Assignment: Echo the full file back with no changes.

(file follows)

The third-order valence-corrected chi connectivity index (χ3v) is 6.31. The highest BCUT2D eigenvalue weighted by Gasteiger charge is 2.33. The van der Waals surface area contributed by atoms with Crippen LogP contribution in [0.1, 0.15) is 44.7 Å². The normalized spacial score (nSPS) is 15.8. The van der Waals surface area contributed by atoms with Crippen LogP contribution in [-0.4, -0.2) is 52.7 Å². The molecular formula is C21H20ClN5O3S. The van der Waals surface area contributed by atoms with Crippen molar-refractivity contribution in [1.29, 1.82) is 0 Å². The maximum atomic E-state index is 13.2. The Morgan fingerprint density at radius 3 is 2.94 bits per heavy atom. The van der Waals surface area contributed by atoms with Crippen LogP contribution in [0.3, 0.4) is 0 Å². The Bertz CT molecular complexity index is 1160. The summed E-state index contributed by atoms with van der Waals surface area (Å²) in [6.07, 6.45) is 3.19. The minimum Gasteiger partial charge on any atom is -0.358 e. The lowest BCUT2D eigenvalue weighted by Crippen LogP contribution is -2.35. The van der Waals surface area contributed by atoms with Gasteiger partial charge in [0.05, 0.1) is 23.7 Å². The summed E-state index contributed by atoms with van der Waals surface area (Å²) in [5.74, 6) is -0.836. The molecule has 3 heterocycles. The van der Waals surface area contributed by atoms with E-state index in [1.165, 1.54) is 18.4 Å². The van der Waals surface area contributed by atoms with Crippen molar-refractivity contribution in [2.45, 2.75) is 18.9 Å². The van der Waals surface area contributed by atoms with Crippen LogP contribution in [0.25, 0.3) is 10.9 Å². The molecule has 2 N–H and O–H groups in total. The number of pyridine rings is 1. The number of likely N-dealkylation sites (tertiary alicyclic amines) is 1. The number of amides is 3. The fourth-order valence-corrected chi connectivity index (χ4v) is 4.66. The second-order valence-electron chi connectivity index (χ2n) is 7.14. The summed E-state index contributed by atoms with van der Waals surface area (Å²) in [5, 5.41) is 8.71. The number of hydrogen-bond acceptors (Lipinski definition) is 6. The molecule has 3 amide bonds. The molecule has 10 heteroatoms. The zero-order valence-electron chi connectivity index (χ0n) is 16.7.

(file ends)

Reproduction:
The third-order valence-corrected chi connectivity index (χ3v) is 6.31. The highest BCUT2D eigenvalue weighted by Gasteiger charge is 2.33. The van der Waals surface area contributed by atoms with Crippen LogP contribution in [0.1, 0.15) is 44.7 Å². The normalized spacial score (nSPS) is 15.8. The van der Waals surface area contributed by atoms with Crippen LogP contribution in [-0.4, -0.2) is 52.7 Å². The molecular formula is C21H20ClN5O3S. The van der Waals surface area contributed by atoms with Crippen molar-refractivity contribution in [1.29, 1.82) is 0 Å². The maximum atomic E-state index is 13.2. The Morgan fingerprint density at radius 3 is 2.94 bits per heavy atom. The van der Waals surface area contributed by atoms with Crippen LogP contribution in [0.3, 0.4) is 0 Å². The Bertz CT molecular complexity index is 1160. The summed E-state index contributed by atoms with van der Waals surface area (Å²) in [6.07, 6.45) is 3.19. The minimum Gasteiger partial charge on any atom is -0.358 e. The lowest BCUT2D eigenvalue weighted by Crippen LogP contribution is -2.35. The van der Waals surface area contributed by atoms with Gasteiger partial charge in [0.05, 0.1) is 23.7 Å². The summed E-state index contributed by atoms with van der Waals surface area (Å²) in [5.74, 6) is -0.836. The molecule has 3 heterocycles. The van der Waals surface area contributed by atoms with E-state index in [1.165, 1.54) is 18.4 Å². The van der Waals surface area contributed by atoms with Crippen molar-refractivity contribution in [2.45, 2.75) is 18.9 Å². The van der Waals surface area contributed by atoms with Crippen LogP contribution in [0.25, 0.3) is 10.9 Å². The molecule has 2 N–H and O–H groups in total. The number of pyridine rings is 1. The number of likely N-dealkylation sites (tertiary alicyclic amines) is 1. The number of amides is 3. The fourth-order valence-corrected chi connectivity index (χ4v) is 4.66. The second-order valence-electron chi connectivity index (χ2n) is 7.14. The summed E-state index contributed by atoms with van der Waals surface area (Å²) in [5, 5.41) is 8.71. The number of hydrogen-bond acceptors (Lipinski definition) is 6. The molecule has 3 amide bonds. The molecule has 10 heteroatoms. The zero-order valence-electron chi connectivity index (χ0n) is 16.7.